Monday March 26th… Dear Diary. The main purpose of this ongoing post will be to track United States extreme or record temperatures related to climate change. Any reports I see of ETs will be listed below the main topic of the day. I’ll refer to extreme or record temperatures as ETs (not extraterrestrials)😊. Here is today’s main climate change related topic:
Communicate But Don’t Equivocate
This topic is near and dear to my heart having witnessed the slow, grinding evolution of climate change communication at my former place of business, The Weather Channel, from the 1980s to the 2010s. I was never an on camera meteorologist but did work and cajole for relating climate change information on air to the public particularly after the turn of the century. Many people with science degrees in meteorology who got on camera didn’t accept climate science, or at least thought that there were two sides to the argument even until this day. I found it fascinating that there was much reluctance to relate the “taboo” subject of climate change during weather segments not only at TWC but in just about every local TV market across the United States long after the science was accepted by the Americam Meteorological Society, while simultaneously major newspaper outlets, such as the New York Times, freely printed global warming related material. For example, climate change has been addressed for a very long time in Time:
Anyone reporting news on TV considers themselves to be a good journalist relating the best and most honest apparent facts, or at least this is a goal. Skirting around the big news elephant in the room because the very presentation of it might offend a group of people is never a good practice. Nevertheless, as one former vice president would put it, the truth can be inconvenient, particular in regards to an existential civilization threat like climate change requiring whole scale lifestyle changes for mitigation. Rather than point too many fingers and lay blame for the disconnect between printed and visual communication, the best positive course of action would be to advise others what to do going forward knowing there is precious little time to correct the climate problem as of 2018.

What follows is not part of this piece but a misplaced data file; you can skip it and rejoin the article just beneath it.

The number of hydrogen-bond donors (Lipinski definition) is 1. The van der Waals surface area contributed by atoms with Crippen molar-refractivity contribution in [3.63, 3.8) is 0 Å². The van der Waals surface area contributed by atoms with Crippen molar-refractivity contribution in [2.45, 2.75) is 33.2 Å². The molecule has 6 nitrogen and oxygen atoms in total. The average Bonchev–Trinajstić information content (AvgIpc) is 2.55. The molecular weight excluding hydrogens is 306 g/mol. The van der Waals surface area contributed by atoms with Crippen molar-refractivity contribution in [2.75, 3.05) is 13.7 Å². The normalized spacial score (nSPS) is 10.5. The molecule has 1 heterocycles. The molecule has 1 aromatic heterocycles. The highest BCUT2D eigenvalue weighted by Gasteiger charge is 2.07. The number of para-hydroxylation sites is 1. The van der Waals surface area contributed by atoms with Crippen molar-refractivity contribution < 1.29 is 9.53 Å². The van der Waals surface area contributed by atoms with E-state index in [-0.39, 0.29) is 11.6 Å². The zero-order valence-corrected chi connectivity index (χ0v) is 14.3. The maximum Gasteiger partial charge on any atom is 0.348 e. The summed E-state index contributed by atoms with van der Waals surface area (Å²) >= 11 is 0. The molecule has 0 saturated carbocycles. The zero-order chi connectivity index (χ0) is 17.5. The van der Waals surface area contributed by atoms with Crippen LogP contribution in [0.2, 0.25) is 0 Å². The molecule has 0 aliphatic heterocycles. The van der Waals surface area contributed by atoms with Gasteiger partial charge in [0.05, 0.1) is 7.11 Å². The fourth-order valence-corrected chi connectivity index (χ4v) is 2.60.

The first thing for my colleagues in the field of meteorology need to do is recognize that the climate change issue is settled. There are no more sides to the issue, and those wanting a debate are usually asking for false equivalency. Last week I applauded what John Morales, an OCM broadcasting in Florida, said in a letter:
False equivalency does NOT support science. Disservices us, our purpose as scientists, the listeners, viewers, students & future generation.
Hats off (again) to
Here’s the response from John Morales:
I’m going to respond the only way I know how to: speaking frankly.